Godwin Emefiele, governor of the Central Bank of Nigeria (CBN), says financial technology (fintech) companies are disrupting the banking sector.
Emefiele said this on Tuesday at the International Association of Deposit Insurers (IADI) Africa Regional Committee (ARC) technical assistance workshop in Abuja, according to ThisDay.
The workshop themed ‘Normality in Turbulent Periods: The Stabilising Role of Deposit Insurance’ was organised by the IADI-ARC and hosted by the Nigeria Deposit Insurance Corporation (NDIC).
The event focused on the challenges of the financial sector regulators, including the CBN and the Nigeria Deposits Insurance Corporation (NDIC).
According to Emefiele, the rapid evolution of fintech companies has continued to alter the financial landscape globally.
He described the developments as “very disturbing”, adding that it has continued to disrupt traditional ways of offering financial services in the banking landscape.
Emefiele further said there is an urgent need for the banking industry regulators to guard their loins, “ensure that we can put in place strong regulatory framework and practices that should help nip in the bud, the unfortunate incident that may happen as we try to allow the growth of fintechs in Nigeria”.
The CBN governor, however, said interested fintechs can become banks by depositing N25 billion.
“Fintechs who want to be deposit-taking institutions should come forward and become a bank, bring N25 billion and be a bank,” he said.
Speaking further on the financial crisis, Emefiele said early detection of problems in banks, timely intervention, contingency planning, crisis preparedness and management were not a particular agency’s affair but required strong and effective collaboration among the major stakeholders within a nation’s financial services industry and the government.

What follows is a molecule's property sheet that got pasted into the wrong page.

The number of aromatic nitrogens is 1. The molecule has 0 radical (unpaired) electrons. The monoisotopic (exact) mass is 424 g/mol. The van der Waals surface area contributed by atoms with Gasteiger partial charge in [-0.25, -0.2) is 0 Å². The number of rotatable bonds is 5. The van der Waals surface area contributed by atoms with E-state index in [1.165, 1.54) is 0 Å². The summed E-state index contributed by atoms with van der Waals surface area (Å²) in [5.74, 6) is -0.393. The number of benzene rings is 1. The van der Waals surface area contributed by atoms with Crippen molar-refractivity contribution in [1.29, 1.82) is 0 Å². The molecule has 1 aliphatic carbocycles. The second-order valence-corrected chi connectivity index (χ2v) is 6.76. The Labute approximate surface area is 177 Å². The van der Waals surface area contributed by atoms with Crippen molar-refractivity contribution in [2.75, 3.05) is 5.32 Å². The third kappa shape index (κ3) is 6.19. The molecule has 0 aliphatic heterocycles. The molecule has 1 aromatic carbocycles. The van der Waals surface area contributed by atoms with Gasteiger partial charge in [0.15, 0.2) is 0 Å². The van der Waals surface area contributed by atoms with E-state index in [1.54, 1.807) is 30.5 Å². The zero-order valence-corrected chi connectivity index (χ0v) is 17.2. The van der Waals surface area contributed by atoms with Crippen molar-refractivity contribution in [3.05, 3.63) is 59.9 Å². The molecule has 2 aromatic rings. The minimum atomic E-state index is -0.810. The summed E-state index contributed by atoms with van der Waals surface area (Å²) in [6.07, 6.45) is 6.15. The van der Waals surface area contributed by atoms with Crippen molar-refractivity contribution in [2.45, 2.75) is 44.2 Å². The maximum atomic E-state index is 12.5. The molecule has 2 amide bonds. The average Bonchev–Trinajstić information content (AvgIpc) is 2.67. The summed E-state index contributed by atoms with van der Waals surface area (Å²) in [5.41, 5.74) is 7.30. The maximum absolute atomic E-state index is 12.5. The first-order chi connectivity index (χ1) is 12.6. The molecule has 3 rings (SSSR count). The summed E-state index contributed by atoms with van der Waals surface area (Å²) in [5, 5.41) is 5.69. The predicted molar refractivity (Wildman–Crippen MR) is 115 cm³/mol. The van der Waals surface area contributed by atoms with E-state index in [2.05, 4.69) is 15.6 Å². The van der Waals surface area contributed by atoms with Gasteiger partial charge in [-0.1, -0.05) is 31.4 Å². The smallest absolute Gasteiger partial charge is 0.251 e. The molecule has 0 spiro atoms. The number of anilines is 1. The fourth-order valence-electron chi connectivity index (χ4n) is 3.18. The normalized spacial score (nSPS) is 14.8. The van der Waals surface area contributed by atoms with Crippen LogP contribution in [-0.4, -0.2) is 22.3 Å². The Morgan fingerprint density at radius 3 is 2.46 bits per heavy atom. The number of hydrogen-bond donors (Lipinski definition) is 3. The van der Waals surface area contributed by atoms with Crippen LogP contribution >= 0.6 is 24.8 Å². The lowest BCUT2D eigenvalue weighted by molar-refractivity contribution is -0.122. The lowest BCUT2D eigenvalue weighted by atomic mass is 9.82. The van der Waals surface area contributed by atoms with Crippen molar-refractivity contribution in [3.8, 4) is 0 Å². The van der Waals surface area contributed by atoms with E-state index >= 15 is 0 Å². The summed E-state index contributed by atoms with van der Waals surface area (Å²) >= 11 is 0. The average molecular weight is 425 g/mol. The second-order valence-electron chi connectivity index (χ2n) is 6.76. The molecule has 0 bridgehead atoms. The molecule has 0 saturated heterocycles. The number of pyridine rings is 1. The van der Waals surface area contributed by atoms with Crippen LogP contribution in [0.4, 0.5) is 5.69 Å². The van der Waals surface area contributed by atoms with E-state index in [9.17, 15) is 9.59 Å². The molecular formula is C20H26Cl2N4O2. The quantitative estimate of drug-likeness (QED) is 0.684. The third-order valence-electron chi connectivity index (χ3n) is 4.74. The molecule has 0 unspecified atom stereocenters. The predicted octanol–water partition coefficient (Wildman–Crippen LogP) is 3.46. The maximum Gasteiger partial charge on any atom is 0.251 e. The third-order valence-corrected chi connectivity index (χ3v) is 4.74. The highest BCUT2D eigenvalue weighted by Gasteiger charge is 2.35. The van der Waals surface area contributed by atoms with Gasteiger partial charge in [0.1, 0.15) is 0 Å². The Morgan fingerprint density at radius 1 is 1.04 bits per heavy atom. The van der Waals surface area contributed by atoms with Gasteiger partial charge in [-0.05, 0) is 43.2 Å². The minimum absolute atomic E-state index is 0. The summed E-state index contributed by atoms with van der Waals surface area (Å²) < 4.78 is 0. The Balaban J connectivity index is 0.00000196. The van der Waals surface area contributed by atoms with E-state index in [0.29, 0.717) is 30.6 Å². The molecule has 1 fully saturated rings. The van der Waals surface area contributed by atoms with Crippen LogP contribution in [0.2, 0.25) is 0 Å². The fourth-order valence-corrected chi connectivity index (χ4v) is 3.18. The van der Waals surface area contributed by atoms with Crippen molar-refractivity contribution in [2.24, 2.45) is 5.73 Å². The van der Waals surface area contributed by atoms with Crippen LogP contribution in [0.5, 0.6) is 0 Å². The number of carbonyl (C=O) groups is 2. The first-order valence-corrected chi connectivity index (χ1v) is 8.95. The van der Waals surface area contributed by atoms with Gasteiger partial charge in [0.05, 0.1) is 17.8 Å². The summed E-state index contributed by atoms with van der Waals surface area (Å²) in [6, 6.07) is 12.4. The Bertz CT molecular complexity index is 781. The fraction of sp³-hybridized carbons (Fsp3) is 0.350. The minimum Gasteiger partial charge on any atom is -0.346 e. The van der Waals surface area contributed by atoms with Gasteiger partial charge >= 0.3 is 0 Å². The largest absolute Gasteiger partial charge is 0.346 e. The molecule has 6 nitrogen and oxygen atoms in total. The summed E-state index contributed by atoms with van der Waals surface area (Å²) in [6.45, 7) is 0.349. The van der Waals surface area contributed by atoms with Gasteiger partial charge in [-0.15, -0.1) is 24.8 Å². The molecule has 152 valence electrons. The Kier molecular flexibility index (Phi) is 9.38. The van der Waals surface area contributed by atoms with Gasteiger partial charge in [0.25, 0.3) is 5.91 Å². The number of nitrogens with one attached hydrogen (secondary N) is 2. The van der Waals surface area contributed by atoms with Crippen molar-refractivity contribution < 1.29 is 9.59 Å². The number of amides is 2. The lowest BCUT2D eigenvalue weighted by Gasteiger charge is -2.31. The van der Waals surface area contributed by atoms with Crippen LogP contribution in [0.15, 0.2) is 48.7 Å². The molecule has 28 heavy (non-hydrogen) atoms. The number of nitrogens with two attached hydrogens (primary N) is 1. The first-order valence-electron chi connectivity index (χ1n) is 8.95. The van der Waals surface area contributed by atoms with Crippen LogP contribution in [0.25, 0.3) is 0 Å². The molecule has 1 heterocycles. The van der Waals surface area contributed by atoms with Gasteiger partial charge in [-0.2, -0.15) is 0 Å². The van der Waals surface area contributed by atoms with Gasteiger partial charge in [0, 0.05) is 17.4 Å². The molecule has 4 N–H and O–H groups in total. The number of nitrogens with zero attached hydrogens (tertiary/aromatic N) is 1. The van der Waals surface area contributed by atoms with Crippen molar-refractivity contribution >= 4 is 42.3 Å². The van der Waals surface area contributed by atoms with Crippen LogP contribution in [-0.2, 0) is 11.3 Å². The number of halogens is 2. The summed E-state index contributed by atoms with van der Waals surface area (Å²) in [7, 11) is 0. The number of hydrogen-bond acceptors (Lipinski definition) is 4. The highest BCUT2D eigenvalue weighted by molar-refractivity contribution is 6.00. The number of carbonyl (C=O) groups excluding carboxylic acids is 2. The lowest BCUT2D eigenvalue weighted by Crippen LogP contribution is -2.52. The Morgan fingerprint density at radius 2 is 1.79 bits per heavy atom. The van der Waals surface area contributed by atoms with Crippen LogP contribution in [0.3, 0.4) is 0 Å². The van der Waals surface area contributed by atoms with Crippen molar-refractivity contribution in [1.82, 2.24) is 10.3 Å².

“Our deposit insurance system (DIS), as a component of the financial safety-net arrangement, is the risk-minimiser model and has been very effective in the discharge of its mandate. The CBN and NDIC represent key components of Nigeria’s financial safety-net arrangement,” Emefiele added.
“That partly explains why we have been able to successfully resolve the series of financial crises that confronted us with satisfying results.
“It is instructive to mention that the CBN and NDIC have been able to deal with the emerging crisis in the nation’s banking system. The 2009 banking crisis, 2004 banking consolidation exercise and their subsequent resolutions, provided a reference point of the benefit for effective collaboration between the central bank and deposit insurer.”
Emefiele urged the IADI-ARC to increase its advocacy by reaching out to many countries in Africa to join the league of countries with DIS, adding that this would go a long way in strengthening the regional and continental financial systems for the benefit of all.